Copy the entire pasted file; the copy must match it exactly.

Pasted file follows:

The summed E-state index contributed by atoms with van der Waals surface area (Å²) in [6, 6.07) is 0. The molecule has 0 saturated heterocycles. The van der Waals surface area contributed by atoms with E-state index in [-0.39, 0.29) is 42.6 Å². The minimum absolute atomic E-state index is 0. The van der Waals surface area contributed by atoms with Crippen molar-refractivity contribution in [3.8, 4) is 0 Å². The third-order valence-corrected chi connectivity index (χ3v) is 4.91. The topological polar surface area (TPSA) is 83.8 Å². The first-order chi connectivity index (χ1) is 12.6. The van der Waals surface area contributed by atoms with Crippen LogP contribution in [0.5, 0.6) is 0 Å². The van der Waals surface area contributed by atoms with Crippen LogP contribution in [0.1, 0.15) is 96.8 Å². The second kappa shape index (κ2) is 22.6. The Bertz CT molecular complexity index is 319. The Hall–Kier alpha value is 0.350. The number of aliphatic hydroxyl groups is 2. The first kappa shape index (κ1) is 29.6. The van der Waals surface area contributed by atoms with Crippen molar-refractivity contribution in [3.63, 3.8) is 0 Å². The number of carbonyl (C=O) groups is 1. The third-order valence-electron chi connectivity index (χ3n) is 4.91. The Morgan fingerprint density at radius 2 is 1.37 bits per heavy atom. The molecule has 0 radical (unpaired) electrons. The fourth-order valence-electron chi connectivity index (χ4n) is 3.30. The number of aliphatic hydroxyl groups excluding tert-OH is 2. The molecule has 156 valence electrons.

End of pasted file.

The summed E-state index contributed by atoms with van der Waals surface area (Å²) in [6, 6.07) is 0. The molecule has 0 saturated heterocycles. The van der Waals surface area contributed by atoms with E-state index in [-0.39, 0.29) is 42.6 Å². The minimum absolute atomic E-state index is 0. The van der Waals surface area contributed by atoms with Crippen molar-refractivity contribution in [3.8, 4) is 0 Å². The third-order valence-corrected chi connectivity index (χ3v) is 4.91. The topological polar surface area (TPSA) is 83.8 Å². The first-order chi connectivity index (χ1) is 12.6. The van der Waals surface area contributed by atoms with Crippen LogP contribution in [0.5, 0.6) is 0 Å². The van der Waals surface area contributed by atoms with Crippen LogP contribution in [0.1, 0.15) is 96.8 Å². The second kappa shape index (κ2) is 22.6. The Bertz CT molecular complexity index is 319. The Hall–Kier alpha value is 0.350. The number of aliphatic hydroxyl groups is 2. The first kappa shape index (κ1) is 29.6. The van der Waals surface area contributed by atoms with Crippen molar-refractivity contribution in [3.63, 3.8) is 0 Å². The number of carbonyl (C=O) groups is 1. The third-order valence-electron chi connectivity index (χ3n) is 4.91. The Morgan fingerprint density at radius 2 is 1.37 bits per heavy atom. The molecule has 0 radical (unpaired) electrons. The fourth-order valence-electron chi connectivity index (χ4n) is 3.30. The number of aliphatic hydroxyl groups excluding tert-OH is 2. The molecule has 156 valence electrons.